Inadequate Refugee Rations: Is this a Result of Planning?
Published Lancet letters
Two recent letters to the LANCET draw attention to two separate situations in which emergency food may have been used to promote longer term political and humanitarian objectives at the short-term cost of human suffering.
The first letter entitled Health situation of refugees in Eastern Zaire, describes the plight of the Rwandan and Burundi refugees who were forced to flee the refugee camps in Bukavu and Uvira in Zaire at the end of 1996 as a result of conflict between the government and rebel forces. Approximately 80,000 of these refugees arrived in Tingi Tingi in the Maniema region of Zaire. Between mid-December and early February crude and under-five mortality rates of this population increased dramatically (figure 1). A large number of children were also admitted to therapeutic feeding centres where the case fatality rate was almost 20%. A cholera outbreak was also reported in early January. The authors assert that on arrival at Tingi Tingi the health status of the refugees was acceptable and that health and nutritional status deteriorated progressively mainly because of the absence of adequate food supplies. Between December 27th and January 24th the daily average food ration only supplied 900 kcals per person. In addition the food was not shared equally between refugees.
Logistical difficulties were given as the main reason for the inadequate food supply. However, the authors believe this to be somewhat of a 'red herring' as a population of this size only required the delivery of 40 tons of food per day and that such an operation should not have been beyond the capacity of those agencies involved in the programme. The authors argued that political factors and
sensitivities determined that "the international community did not want to lend active support to camps that housed former Hutu soldiers or civilians who were involved in the 1994 genocide and that the presence of these men should not be used as an argument to forsake a whole civilian population".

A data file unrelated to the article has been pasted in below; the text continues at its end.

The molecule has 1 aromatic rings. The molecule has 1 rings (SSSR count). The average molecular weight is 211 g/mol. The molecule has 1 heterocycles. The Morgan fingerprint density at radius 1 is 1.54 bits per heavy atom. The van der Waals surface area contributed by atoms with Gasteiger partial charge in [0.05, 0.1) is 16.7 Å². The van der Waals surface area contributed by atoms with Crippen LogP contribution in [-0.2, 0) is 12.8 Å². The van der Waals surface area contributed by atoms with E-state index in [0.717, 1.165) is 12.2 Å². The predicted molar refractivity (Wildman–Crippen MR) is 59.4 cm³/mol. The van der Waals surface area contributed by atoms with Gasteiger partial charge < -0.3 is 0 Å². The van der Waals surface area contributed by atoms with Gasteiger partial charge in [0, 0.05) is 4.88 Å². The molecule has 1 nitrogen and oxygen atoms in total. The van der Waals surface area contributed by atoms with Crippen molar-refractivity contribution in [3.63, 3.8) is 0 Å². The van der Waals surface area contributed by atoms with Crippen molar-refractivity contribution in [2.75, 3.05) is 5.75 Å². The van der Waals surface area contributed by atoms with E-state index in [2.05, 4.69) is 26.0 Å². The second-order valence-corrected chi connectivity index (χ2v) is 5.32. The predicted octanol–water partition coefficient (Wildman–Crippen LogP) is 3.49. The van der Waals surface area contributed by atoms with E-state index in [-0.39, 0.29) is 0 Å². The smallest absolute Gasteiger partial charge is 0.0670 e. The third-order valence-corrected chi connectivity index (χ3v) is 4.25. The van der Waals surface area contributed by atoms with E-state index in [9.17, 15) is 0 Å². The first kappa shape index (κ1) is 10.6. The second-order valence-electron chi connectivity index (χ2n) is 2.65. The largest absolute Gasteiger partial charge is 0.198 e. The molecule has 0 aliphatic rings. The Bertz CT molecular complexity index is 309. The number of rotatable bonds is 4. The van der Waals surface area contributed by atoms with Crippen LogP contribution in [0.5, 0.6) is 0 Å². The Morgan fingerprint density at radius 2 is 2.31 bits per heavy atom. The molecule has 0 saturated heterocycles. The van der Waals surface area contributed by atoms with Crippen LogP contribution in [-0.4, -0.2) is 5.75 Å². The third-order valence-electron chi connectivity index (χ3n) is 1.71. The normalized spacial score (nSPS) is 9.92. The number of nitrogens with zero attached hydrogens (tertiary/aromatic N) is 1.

Mortality Rates among Rwandan and Burundian refugees in Ting-Tingi, Maniema, Zaire, '96-97
Similar issues were also raised by a second letter entitled Refugee relief rations' which documented the deteriorating circumstances among Somali refugees in the Kenyan refugee camps. Over 100,000 Somali refugees settled in drought stricken north-eastern Kenya in 1992. By the end of 1993, the high rates of mortality and wasting that occurred at the start of the emergency were down to acceptable levels. However, an epidemiological investigation in one of the camps in November 1996 found that between August 1995 and December 1996 the official WFP daily food ration was gradually decreased from 2,100 to 1700 kcals per person.
This coincided with an increase in the number of severely malnourished children from the camp who were admitted to hospital each month and an increase in acute malnutrition from 12.1% in August 1995 to 28% in January 1997. These malnutrition levels were similar to those
seen at the start of the emergency programme. Scurvy was also a constant problem in the camp.
The authors proffer that today's refugees are "paying the price for low food reserves and unclear policy" and that "hunger will not force the refugees to return home, because return is not an issue of food but of stable government". It is further argued that in the absence of a political solution there are only two "ethical alternatives". Refugees should either be given more autonomy with aid being targeted towards restoration of their livelihood (such a change would probably involve dividing the camps into smaller integrated groups within an economically more resourceful environment), or adequate food supplies both in quantity and quality should be guaranteed by the international community.
Source: Health Situation of Refugees in Eastern Zaire, The Lancet, April 5th 1997, Vol. 349.page 1031
Taken from Field Exchange Issue 3, January 1998